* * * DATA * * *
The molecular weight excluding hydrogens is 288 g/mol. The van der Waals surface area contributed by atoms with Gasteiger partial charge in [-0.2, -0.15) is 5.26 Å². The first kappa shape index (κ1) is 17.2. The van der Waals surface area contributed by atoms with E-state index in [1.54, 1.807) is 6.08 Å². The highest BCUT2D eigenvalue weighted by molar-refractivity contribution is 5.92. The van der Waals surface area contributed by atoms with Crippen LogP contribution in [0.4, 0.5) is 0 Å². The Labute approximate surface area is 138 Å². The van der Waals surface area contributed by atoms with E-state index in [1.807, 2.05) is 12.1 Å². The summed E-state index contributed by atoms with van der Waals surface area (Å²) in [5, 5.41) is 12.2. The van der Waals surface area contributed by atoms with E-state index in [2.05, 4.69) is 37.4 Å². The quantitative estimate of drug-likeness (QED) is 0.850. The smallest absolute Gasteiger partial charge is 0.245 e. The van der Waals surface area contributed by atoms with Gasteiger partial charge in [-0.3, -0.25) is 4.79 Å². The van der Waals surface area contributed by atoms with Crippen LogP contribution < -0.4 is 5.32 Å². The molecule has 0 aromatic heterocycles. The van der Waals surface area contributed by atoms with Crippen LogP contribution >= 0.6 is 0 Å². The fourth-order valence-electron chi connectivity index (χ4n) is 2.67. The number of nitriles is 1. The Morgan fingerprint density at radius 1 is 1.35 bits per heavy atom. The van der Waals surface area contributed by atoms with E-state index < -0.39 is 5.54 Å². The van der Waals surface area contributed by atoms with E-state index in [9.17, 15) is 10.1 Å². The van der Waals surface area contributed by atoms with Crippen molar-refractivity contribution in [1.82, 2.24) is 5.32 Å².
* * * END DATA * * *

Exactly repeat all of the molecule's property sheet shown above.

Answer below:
The molecular weight excluding hydrogens is 288 g/mol. The van der Waals surface area contributed by atoms with Gasteiger partial charge in [-0.2, -0.15) is 5.26 Å². The first kappa shape index (κ1) is 17.2. The van der Waals surface area contributed by atoms with E-state index in [1.54, 1.807) is 6.08 Å². The highest BCUT2D eigenvalue weighted by molar-refractivity contribution is 5.92. The van der Waals surface area contributed by atoms with Crippen LogP contribution in [0.4, 0.5) is 0 Å². The Labute approximate surface area is 138 Å². The van der Waals surface area contributed by atoms with E-state index in [1.807, 2.05) is 12.1 Å². The summed E-state index contributed by atoms with van der Waals surface area (Å²) in [5, 5.41) is 12.2. The van der Waals surface area contributed by atoms with E-state index in [2.05, 4.69) is 37.4 Å². The quantitative estimate of drug-likeness (QED) is 0.850. The smallest absolute Gasteiger partial charge is 0.245 e. The van der Waals surface area contributed by atoms with Gasteiger partial charge in [-0.3, -0.25) is 4.79 Å². The van der Waals surface area contributed by atoms with Crippen LogP contribution < -0.4 is 5.32 Å². The molecule has 0 aromatic heterocycles. The van der Waals surface area contributed by atoms with Crippen LogP contribution >= 0.6 is 0 Å². The fourth-order valence-electron chi connectivity index (χ4n) is 2.67. The number of nitriles is 1. The Morgan fingerprint density at radius 1 is 1.35 bits per heavy atom. The van der Waals surface area contributed by atoms with E-state index < -0.39 is 5.54 Å². The van der Waals surface area contributed by atoms with E-state index in [9.17, 15) is 10.1 Å². The van der Waals surface area contributed by atoms with Crippen molar-refractivity contribution in [1.82, 2.24) is 5.32 Å².